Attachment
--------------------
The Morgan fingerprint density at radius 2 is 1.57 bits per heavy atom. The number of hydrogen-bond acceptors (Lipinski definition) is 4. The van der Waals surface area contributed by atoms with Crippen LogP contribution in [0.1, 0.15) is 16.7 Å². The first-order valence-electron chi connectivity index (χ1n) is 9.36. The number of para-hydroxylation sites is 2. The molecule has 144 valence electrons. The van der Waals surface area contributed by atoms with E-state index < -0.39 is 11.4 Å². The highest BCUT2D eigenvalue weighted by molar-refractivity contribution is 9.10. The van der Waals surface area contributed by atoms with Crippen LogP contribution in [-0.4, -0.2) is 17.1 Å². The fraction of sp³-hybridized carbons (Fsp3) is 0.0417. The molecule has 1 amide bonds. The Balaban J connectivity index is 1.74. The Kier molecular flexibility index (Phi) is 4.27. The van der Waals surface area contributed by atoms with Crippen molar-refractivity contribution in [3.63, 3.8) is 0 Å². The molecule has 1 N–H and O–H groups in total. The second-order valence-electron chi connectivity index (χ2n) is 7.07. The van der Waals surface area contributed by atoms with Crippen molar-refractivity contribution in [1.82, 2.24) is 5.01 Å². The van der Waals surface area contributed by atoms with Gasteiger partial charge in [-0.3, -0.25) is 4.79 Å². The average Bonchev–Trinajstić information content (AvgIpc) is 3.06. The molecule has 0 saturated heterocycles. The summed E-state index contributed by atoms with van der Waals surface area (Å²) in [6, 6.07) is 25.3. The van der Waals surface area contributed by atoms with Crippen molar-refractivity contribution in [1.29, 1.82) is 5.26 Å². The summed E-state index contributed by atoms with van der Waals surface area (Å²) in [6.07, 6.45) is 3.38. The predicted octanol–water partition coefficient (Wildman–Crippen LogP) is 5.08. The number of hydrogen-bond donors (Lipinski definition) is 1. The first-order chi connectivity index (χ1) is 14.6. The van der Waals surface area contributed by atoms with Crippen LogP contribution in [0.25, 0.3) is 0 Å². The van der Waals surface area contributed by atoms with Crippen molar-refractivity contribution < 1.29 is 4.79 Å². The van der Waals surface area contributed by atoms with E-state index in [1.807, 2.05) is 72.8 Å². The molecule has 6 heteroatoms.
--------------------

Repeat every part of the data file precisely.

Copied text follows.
The Morgan fingerprint density at radius 2 is 1.57 bits per heavy atom. The number of hydrogen-bond acceptors (Lipinski definition) is 4. The van der Waals surface area contributed by atoms with Crippen LogP contribution in [0.1, 0.15) is 16.7 Å². The first-order valence-electron chi connectivity index (χ1n) is 9.36. The number of para-hydroxylation sites is 2. The molecule has 144 valence electrons. The van der Waals surface area contributed by atoms with E-state index < -0.39 is 11.4 Å². The highest BCUT2D eigenvalue weighted by molar-refractivity contribution is 9.10. The van der Waals surface area contributed by atoms with Crippen LogP contribution in [-0.4, -0.2) is 17.1 Å². The fraction of sp³-hybridized carbons (Fsp3) is 0.0417. The molecule has 1 amide bonds. The Balaban J connectivity index is 1.74. The Kier molecular flexibility index (Phi) is 4.27. The van der Waals surface area contributed by atoms with Crippen molar-refractivity contribution in [3.63, 3.8) is 0 Å². The molecule has 1 N–H and O–H groups in total. The second-order valence-electron chi connectivity index (χ2n) is 7.07. The van der Waals surface area contributed by atoms with Crippen molar-refractivity contribution in [1.82, 2.24) is 5.01 Å². The van der Waals surface area contributed by atoms with Gasteiger partial charge in [-0.3, -0.25) is 4.79 Å². The average Bonchev–Trinajstić information content (AvgIpc) is 3.06. The molecule has 0 saturated heterocycles. The summed E-state index contributed by atoms with van der Waals surface area (Å²) in [6, 6.07) is 25.3. The van der Waals surface area contributed by atoms with Crippen molar-refractivity contribution in [1.29, 1.82) is 5.26 Å². The summed E-state index contributed by atoms with van der Waals surface area (Å²) in [6.07, 6.45) is 3.38. The predicted octanol–water partition coefficient (Wildman–Crippen LogP) is 5.08. The number of hydrogen-bond donors (Lipinski definition) is 1. The first-order chi connectivity index (χ1) is 14.6. The van der Waals surface area contributed by atoms with Crippen LogP contribution in [0.25, 0.3) is 0 Å². The van der Waals surface area contributed by atoms with Crippen molar-refractivity contribution < 1.29 is 4.79 Å². The van der Waals surface area contributed by atoms with E-state index in [1.807, 2.05) is 72.8 Å². The molecule has 6 heteroatoms.